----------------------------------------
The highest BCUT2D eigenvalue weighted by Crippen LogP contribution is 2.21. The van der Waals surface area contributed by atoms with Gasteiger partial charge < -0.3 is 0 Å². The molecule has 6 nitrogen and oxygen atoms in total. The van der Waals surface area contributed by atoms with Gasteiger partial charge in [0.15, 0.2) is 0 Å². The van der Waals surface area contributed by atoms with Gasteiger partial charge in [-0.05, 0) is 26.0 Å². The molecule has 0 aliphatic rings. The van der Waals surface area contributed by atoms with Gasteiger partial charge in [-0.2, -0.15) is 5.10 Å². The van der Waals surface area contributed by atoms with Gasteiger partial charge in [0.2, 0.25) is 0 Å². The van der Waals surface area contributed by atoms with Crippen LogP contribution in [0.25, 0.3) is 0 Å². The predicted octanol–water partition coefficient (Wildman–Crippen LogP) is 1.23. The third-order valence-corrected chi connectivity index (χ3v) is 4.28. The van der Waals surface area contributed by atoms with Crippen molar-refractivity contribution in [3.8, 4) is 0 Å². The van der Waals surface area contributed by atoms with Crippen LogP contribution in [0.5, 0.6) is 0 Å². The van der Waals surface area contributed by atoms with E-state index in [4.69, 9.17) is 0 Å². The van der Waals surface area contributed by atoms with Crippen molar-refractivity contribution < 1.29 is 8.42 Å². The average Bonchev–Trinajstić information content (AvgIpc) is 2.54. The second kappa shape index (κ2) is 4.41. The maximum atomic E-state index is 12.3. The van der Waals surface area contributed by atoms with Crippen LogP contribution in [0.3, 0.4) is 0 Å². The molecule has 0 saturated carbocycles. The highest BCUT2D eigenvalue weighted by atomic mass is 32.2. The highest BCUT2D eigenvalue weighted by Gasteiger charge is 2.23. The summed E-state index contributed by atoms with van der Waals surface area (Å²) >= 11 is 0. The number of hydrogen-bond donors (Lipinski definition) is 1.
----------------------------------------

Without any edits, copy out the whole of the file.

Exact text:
The highest BCUT2D eigenvalue weighted by Crippen LogP contribution is 2.21. The van der Waals surface area contributed by atoms with Gasteiger partial charge < -0.3 is 0 Å². The molecule has 6 nitrogen and oxygen atoms in total. The van der Waals surface area contributed by atoms with Gasteiger partial charge in [0.15, 0.2) is 0 Å². The van der Waals surface area contributed by atoms with Gasteiger partial charge in [-0.05, 0) is 26.0 Å². The molecule has 0 aliphatic rings. The van der Waals surface area contributed by atoms with Gasteiger partial charge in [-0.2, -0.15) is 5.10 Å². The van der Waals surface area contributed by atoms with Gasteiger partial charge in [0.2, 0.25) is 0 Å². The van der Waals surface area contributed by atoms with Crippen LogP contribution in [0.25, 0.3) is 0 Å². The predicted octanol–water partition coefficient (Wildman–Crippen LogP) is 1.23. The third-order valence-corrected chi connectivity index (χ3v) is 4.28. The van der Waals surface area contributed by atoms with Crippen molar-refractivity contribution in [3.8, 4) is 0 Å². The van der Waals surface area contributed by atoms with Crippen LogP contribution in [0.5, 0.6) is 0 Å². The van der Waals surface area contributed by atoms with E-state index in [4.69, 9.17) is 0 Å². The van der Waals surface area contributed by atoms with Crippen molar-refractivity contribution < 1.29 is 8.42 Å². The average Bonchev–Trinajstić information content (AvgIpc) is 2.54. The second kappa shape index (κ2) is 4.41. The maximum atomic E-state index is 12.3. The van der Waals surface area contributed by atoms with Crippen LogP contribution in [0.3, 0.4) is 0 Å². The molecule has 0 saturated carbocycles. The highest BCUT2D eigenvalue weighted by atomic mass is 32.2. The highest BCUT2D eigenvalue weighted by Gasteiger charge is 2.23. The summed E-state index contributed by atoms with van der Waals surface area (Å²) >= 11 is 0. The number of hydrogen-bond donors (Lipinski definition) is 1.